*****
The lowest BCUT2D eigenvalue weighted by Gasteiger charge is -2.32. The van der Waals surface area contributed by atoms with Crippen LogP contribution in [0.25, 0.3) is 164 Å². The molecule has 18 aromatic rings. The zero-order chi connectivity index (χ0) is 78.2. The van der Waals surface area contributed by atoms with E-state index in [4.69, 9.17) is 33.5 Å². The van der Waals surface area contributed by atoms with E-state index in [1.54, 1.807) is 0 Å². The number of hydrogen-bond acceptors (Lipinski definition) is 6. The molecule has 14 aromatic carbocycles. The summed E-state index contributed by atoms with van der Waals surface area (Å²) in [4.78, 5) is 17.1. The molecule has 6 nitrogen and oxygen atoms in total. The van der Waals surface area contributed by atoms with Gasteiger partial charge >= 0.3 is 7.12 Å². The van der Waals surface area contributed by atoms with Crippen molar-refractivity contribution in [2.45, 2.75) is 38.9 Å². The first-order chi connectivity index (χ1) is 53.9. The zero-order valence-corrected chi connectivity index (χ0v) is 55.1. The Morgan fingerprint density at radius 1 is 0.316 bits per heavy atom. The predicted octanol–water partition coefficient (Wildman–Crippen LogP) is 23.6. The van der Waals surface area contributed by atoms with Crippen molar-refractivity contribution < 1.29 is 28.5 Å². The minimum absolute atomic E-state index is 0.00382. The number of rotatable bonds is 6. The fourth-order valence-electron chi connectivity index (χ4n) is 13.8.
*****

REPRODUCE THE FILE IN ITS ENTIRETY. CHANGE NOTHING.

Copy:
The lowest BCUT2D eigenvalue weighted by Gasteiger charge is -2.32. The van der Waals surface area contributed by atoms with Crippen LogP contribution in [0.25, 0.3) is 164 Å². The molecule has 18 aromatic rings. The zero-order chi connectivity index (χ0) is 78.2. The van der Waals surface area contributed by atoms with E-state index in [4.69, 9.17) is 33.5 Å². The van der Waals surface area contributed by atoms with E-state index in [1.54, 1.807) is 0 Å². The number of hydrogen-bond acceptors (Lipinski definition) is 6. The molecule has 14 aromatic carbocycles. The summed E-state index contributed by atoms with van der Waals surface area (Å²) in [4.78, 5) is 17.1. The molecule has 6 nitrogen and oxygen atoms in total. The van der Waals surface area contributed by atoms with Gasteiger partial charge >= 0.3 is 7.12 Å². The van der Waals surface area contributed by atoms with Crippen molar-refractivity contribution in [2.45, 2.75) is 38.9 Å². The first-order chi connectivity index (χ1) is 53.9. The zero-order valence-corrected chi connectivity index (χ0v) is 55.1. The Morgan fingerprint density at radius 1 is 0.316 bits per heavy atom. The predicted octanol–water partition coefficient (Wildman–Crippen LogP) is 23.6. The van der Waals surface area contributed by atoms with Crippen molar-refractivity contribution < 1.29 is 28.5 Å². The minimum absolute atomic E-state index is 0.00382. The number of rotatable bonds is 6. The fourth-order valence-electron chi connectivity index (χ4n) is 13.8.